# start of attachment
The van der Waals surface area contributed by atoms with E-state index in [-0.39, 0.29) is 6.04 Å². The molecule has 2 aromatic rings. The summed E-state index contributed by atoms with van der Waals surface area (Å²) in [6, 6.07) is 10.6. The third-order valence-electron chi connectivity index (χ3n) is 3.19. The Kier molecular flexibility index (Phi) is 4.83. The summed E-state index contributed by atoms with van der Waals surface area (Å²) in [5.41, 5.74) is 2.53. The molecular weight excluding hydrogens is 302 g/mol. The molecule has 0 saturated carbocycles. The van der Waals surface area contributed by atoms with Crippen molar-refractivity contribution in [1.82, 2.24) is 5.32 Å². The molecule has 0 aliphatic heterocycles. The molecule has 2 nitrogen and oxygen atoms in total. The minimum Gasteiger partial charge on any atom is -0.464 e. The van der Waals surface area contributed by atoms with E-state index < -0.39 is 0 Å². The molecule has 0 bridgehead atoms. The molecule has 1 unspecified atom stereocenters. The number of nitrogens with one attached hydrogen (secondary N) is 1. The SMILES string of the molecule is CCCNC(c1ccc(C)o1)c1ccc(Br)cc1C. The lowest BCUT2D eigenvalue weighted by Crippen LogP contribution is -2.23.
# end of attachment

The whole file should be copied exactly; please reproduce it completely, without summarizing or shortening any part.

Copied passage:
The van der Waals surface area contributed by atoms with E-state index in [-0.39, 0.29) is 6.04 Å². The molecule has 2 aromatic rings. The summed E-state index contributed by atoms with van der Waals surface area (Å²) in [6, 6.07) is 10.6. The third-order valence-electron chi connectivity index (χ3n) is 3.19. The Kier molecular flexibility index (Phi) is 4.83. The summed E-state index contributed by atoms with van der Waals surface area (Å²) in [5.41, 5.74) is 2.53. The molecular weight excluding hydrogens is 302 g/mol. The molecule has 0 saturated carbocycles. The van der Waals surface area contributed by atoms with Crippen molar-refractivity contribution in [1.82, 2.24) is 5.32 Å². The molecule has 0 aliphatic heterocycles. The molecule has 2 nitrogen and oxygen atoms in total. The minimum Gasteiger partial charge on any atom is -0.464 e. The van der Waals surface area contributed by atoms with E-state index < -0.39 is 0 Å². The molecule has 0 bridgehead atoms. The molecule has 1 unspecified atom stereocenters. The number of nitrogens with one attached hydrogen (secondary N) is 1. The SMILES string of the molecule is CCCNC(c1ccc(C)o1)c1ccc(Br)cc1C. The lowest BCUT2D eigenvalue weighted by Crippen LogP contribution is -2.23.